A question in need of asking is why the political leadership in the U.S. maintains the inconvenient fiction of a Federal budget constraint except when gratuitous wars or bailouts for the rich are ‘needed.’ The answer: control of the purse is control of the politics. National politicians have long claimed support for programs while working behind the scenes to assure that they never come to fruition.

Ultimately, political momentum may carry the day, but not in circumstances likely to be viewed constructively. Put differently, what would social circumstances look like were Green New Deal proponents to have the power to see the program through? The entire political establishment and the corporate and capitalist classes would have to be disempowered. You don’t get from here to there by proposing bills on the House floor.

Climate change and mass extinction arguably have different proximate causes. Industrial greenhouse gas emissions cause a greenhouse effect in the atmosphere, thereby warming the planet. Mass extinction is a domino effect of population loss in interrelated ecosystems. However, mass extinction has basis in the practices of industrial agriculture, as does climate change. In fact, most environmental degradation can be tied to industrialization.

Siloed analyses produce siloed results. Because environmental problems are broadly categorical, science politicizes analysis in the sense of defining problems in reductive categories. Likewise, the contention that isolation and reduction resolve them assumes that proposed solutions are linearly additive outside of any evidence that this is the case. In fact, this premise of modular structure— that the world is the sum of separate and distinct pieces, is what ties science and technology to the environmental crises now unfolding.

Tobacco litigation is instructive here. As early as the 1930s cigarettes were known as ‘coffin nails’ for their tendency to kill people who smoked. The causal link required to make tobacco companies legally liable for the deaths caused by their products wasn’t established until the late 1990s. Following the (civil) settlement, tobacco companies marketed their products to 10-year-olds in Malaysia and China. Science— proving a causal link between smoking and cancer, won the battle but it barely impacted the war.

U.S. president Donald Trump recently clarified the position of his class regarding climate change. He believes it is real, but that its causes and consequences remain a mystery. This was the tobacco industry’s response to the relation of smoking to lung cancer for six decades. Sure, more smokers get lung cancer than non-smokers, but that doesn’t prove a causal link. Missing from the dueling scientists theory of resolving environmental crises is that litigation is about wealth and power, not ‘truth’ in its scientific sense.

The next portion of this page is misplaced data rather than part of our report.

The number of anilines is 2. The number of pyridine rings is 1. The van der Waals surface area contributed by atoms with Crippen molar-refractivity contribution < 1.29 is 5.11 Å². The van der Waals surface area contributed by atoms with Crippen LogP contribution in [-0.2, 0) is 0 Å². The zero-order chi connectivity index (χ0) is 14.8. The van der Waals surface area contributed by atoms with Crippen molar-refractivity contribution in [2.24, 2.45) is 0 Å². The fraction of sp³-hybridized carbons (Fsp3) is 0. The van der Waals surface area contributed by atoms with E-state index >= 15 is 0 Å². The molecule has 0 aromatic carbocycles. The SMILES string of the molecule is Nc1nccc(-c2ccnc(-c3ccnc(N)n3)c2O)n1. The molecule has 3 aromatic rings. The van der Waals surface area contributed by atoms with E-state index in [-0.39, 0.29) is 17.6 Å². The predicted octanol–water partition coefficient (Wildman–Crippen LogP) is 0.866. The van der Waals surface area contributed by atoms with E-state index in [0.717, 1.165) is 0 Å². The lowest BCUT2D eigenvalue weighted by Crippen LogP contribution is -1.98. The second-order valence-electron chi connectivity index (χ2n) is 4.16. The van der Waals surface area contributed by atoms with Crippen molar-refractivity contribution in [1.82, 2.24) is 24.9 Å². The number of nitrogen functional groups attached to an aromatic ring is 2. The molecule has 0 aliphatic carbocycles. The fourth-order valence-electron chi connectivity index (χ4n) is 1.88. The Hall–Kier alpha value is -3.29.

One might think that the term ‘sixth mass extinction’ would garner attention. What clever parsing places climate change and oceanic dead zones on some other plane of comprehension? Mass extinction points to the reckless introduction of GMO (Genetically Modified Organism) feed-crops that are indissociable from the late-cycle use of toxic herbicides and pesticides. How great is the leap from toxic pesticides to insect extinction?

Two recent reports have insect populations in areas as far flung as GermanyPuerto Rico and Mexico declining 65% – 80% over the last thirty years. Insects are a crucial link in the global food chain and they are essential for pollinating crops. The animals that feed on insects are in similar decline. In addition to these facts as they exist, the risk is of a complete collapse of the global food chain if mass extinction isn’t resolved.

As urgent as the recent IPCC and National Climate Assessment reports are, their narrow focus on climate change suggests that narrow resolution, as socially and logistically taxing as it might be, is too limited in scope. Assurances that renewable energy will cut greenhouse gas emissions ignores that manufacturing and disposal of these technologies is dirty and toxic. Additionally, it assumes that energy usage isn’t entropic in some greater environmental sense.

The argument over ‘smart’ or ‘green’ growth versus degrowth depends on how the realm of concern is defined. ‘Green growth’ always proceeds from limited definitions of the problem. If keeping global warming under 2 degrees Celsius is the criteria for success, then the sixth mass extinction, oceanic dead zones, catastrophically depleted fisheries, a growing vortex of garbage in the Pacific Ocean and toxic water and air will also define this success.

Again, the term ‘sixth mass extinction’ deserves a moment of reflection. There are plausible causal links between industrial agriculture, including deforestation and habitat loss, and the current mass extinction. The main causal link is between barely tested GMOs and fraudulently tested pesticides and herbicides. The science around these is contested because the corporations that manufacture them have the power to make it contested.

The value of the Green New Deal is that it takes one side of this power imbalance into account— most people. The side left out— the entrenched oligarchy that owes it fortune to gratuitous wars, impoverishment and the destruction of the environment, has the power to kill or corrupt the program into oblivion. Nancy Pelosi’s restatement of ‘paygo’ demonstrates clear understanding of where the Green New Deal is headed and how to kill it.

Environmental crises are systemic— they are linked by the sad and contorted relationship with the world that defines capitalism. Reforming capitalism isn’t going to change the nature of this relationship. Degrowth is the utter abandonment of capitalism. Other people can define it differently. It offers the possibility of creating a different relationship with this world. Either way, it seems that Mother Earth is going to force the issue. I vote that we get creative.

More articles by:

Rob Urie is an artist and political economist. His book Zen Economics is published by CounterPunch Books.